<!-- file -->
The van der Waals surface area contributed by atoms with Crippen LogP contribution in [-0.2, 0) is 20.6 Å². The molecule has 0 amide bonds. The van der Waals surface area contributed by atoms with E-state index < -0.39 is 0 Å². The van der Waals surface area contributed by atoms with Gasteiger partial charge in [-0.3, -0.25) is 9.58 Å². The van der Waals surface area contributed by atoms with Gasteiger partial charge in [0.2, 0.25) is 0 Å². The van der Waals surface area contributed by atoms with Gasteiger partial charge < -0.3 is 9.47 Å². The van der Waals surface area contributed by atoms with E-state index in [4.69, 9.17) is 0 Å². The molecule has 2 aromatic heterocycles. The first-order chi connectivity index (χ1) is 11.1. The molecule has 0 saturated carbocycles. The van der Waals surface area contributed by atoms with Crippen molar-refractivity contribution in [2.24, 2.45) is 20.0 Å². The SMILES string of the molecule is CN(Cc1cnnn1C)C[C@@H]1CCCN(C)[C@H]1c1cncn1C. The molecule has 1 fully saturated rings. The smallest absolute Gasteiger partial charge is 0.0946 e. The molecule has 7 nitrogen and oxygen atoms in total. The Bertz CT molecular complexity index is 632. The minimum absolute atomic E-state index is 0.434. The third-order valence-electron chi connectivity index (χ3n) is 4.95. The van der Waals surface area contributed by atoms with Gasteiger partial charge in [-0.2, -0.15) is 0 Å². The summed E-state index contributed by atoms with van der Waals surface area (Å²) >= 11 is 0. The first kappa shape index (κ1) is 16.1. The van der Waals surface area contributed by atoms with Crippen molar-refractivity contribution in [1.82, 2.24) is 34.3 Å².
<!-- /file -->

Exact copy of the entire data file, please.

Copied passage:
The van der Waals surface area contributed by atoms with Crippen LogP contribution in [-0.2, 0) is 20.6 Å². The molecule has 0 amide bonds. The van der Waals surface area contributed by atoms with E-state index < -0.39 is 0 Å². The van der Waals surface area contributed by atoms with Gasteiger partial charge in [-0.3, -0.25) is 9.58 Å². The van der Waals surface area contributed by atoms with Gasteiger partial charge in [0.2, 0.25) is 0 Å². The van der Waals surface area contributed by atoms with Gasteiger partial charge < -0.3 is 9.47 Å². The van der Waals surface area contributed by atoms with E-state index in [4.69, 9.17) is 0 Å². The molecule has 2 aromatic heterocycles. The first-order chi connectivity index (χ1) is 11.1. The molecule has 0 saturated carbocycles. The van der Waals surface area contributed by atoms with Crippen molar-refractivity contribution in [2.24, 2.45) is 20.0 Å². The SMILES string of the molecule is CN(Cc1cnnn1C)C[C@@H]1CCCN(C)[C@H]1c1cncn1C. The molecule has 1 fully saturated rings. The smallest absolute Gasteiger partial charge is 0.0946 e. The molecule has 7 nitrogen and oxygen atoms in total. The Bertz CT molecular complexity index is 632. The minimum absolute atomic E-state index is 0.434. The third-order valence-electron chi connectivity index (χ3n) is 4.95. The van der Waals surface area contributed by atoms with Gasteiger partial charge in [-0.2, -0.15) is 0 Å². The summed E-state index contributed by atoms with van der Waals surface area (Å²) >= 11 is 0. The first kappa shape index (κ1) is 16.1. The van der Waals surface area contributed by atoms with Crippen molar-refractivity contribution in [1.82, 2.24) is 34.3 Å².